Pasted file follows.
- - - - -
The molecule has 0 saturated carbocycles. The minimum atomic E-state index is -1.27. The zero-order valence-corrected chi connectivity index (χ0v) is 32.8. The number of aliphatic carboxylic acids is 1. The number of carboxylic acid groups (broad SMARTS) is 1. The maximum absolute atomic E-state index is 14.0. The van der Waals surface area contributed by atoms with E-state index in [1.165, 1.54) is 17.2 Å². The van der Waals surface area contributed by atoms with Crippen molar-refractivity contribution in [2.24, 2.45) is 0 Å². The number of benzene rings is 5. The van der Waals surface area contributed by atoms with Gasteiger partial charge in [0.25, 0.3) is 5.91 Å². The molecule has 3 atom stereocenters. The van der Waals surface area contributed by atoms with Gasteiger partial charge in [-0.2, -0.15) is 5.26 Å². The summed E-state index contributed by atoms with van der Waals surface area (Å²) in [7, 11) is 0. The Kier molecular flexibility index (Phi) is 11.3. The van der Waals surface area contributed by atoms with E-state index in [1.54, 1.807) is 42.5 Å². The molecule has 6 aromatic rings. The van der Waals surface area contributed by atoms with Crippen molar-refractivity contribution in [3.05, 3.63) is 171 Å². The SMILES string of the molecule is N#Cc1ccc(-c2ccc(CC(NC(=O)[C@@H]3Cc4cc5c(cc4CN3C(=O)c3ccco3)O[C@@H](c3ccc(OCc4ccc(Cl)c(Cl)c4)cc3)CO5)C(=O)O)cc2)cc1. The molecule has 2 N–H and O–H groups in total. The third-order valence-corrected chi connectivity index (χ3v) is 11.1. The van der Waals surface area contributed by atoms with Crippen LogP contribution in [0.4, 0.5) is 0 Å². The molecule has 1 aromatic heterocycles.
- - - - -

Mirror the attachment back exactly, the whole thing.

The molecule has 0 saturated carbocycles. The minimum atomic E-state index is -1.27. The zero-order valence-corrected chi connectivity index (χ0v) is 32.8. The number of aliphatic carboxylic acids is 1. The number of carboxylic acid groups (broad SMARTS) is 1. The maximum absolute atomic E-state index is 14.0. The van der Waals surface area contributed by atoms with E-state index in [1.165, 1.54) is 17.2 Å². The van der Waals surface area contributed by atoms with Crippen molar-refractivity contribution in [2.24, 2.45) is 0 Å². The number of benzene rings is 5. The van der Waals surface area contributed by atoms with Gasteiger partial charge in [0.25, 0.3) is 5.91 Å². The molecule has 3 atom stereocenters. The van der Waals surface area contributed by atoms with Gasteiger partial charge in [-0.2, -0.15) is 5.26 Å². The summed E-state index contributed by atoms with van der Waals surface area (Å²) in [7, 11) is 0. The Kier molecular flexibility index (Phi) is 11.3. The van der Waals surface area contributed by atoms with E-state index in [1.54, 1.807) is 42.5 Å². The molecule has 6 aromatic rings. The van der Waals surface area contributed by atoms with Crippen molar-refractivity contribution in [3.05, 3.63) is 171 Å². The SMILES string of the molecule is N#Cc1ccc(-c2ccc(CC(NC(=O)[C@@H]3Cc4cc5c(cc4CN3C(=O)c3ccco3)O[C@@H](c3ccc(OCc4ccc(Cl)c(Cl)c4)cc3)CO5)C(=O)O)cc2)cc1. The molecule has 2 N–H and O–H groups in total. The third-order valence-corrected chi connectivity index (χ3v) is 11.1. The van der Waals surface area contributed by atoms with Crippen LogP contribution in [0.4, 0.5) is 0 Å². The molecule has 1 aromatic heterocycles.